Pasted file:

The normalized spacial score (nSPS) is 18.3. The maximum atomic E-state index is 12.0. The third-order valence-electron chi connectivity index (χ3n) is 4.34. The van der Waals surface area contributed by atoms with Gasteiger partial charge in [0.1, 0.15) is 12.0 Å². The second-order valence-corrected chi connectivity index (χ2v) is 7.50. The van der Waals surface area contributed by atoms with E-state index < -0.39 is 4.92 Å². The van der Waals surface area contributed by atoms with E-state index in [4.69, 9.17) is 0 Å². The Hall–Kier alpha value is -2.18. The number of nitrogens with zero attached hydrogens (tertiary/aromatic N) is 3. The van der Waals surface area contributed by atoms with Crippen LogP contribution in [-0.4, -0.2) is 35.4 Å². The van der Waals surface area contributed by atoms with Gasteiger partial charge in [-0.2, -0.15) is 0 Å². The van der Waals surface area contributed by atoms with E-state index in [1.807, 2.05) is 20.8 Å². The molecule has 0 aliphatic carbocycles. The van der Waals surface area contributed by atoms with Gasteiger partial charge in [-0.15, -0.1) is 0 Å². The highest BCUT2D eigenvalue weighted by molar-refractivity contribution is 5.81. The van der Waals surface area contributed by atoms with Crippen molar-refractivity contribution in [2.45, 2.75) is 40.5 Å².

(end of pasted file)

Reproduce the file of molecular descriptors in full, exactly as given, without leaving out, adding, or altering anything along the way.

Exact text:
The normalized spacial score (nSPS) is 18.3. The maximum atomic E-state index is 12.0. The third-order valence-electron chi connectivity index (χ3n) is 4.34. The van der Waals surface area contributed by atoms with Gasteiger partial charge in [0.1, 0.15) is 12.0 Å². The second-order valence-corrected chi connectivity index (χ2v) is 7.50. The van der Waals surface area contributed by atoms with E-state index < -0.39 is 4.92 Å². The van der Waals surface area contributed by atoms with E-state index in [4.69, 9.17) is 0 Å². The Hall–Kier alpha value is -2.18. The number of nitrogens with zero attached hydrogens (tertiary/aromatic N) is 3. The van der Waals surface area contributed by atoms with Crippen LogP contribution in [-0.4, -0.2) is 35.4 Å². The van der Waals surface area contributed by atoms with Gasteiger partial charge in [-0.2, -0.15) is 0 Å². The van der Waals surface area contributed by atoms with E-state index in [1.807, 2.05) is 20.8 Å². The molecule has 0 aliphatic carbocycles. The van der Waals surface area contributed by atoms with Gasteiger partial charge in [-0.15, -0.1) is 0 Å². The highest BCUT2D eigenvalue weighted by molar-refractivity contribution is 5.81. The van der Waals surface area contributed by atoms with Crippen molar-refractivity contribution in [2.45, 2.75) is 40.5 Å².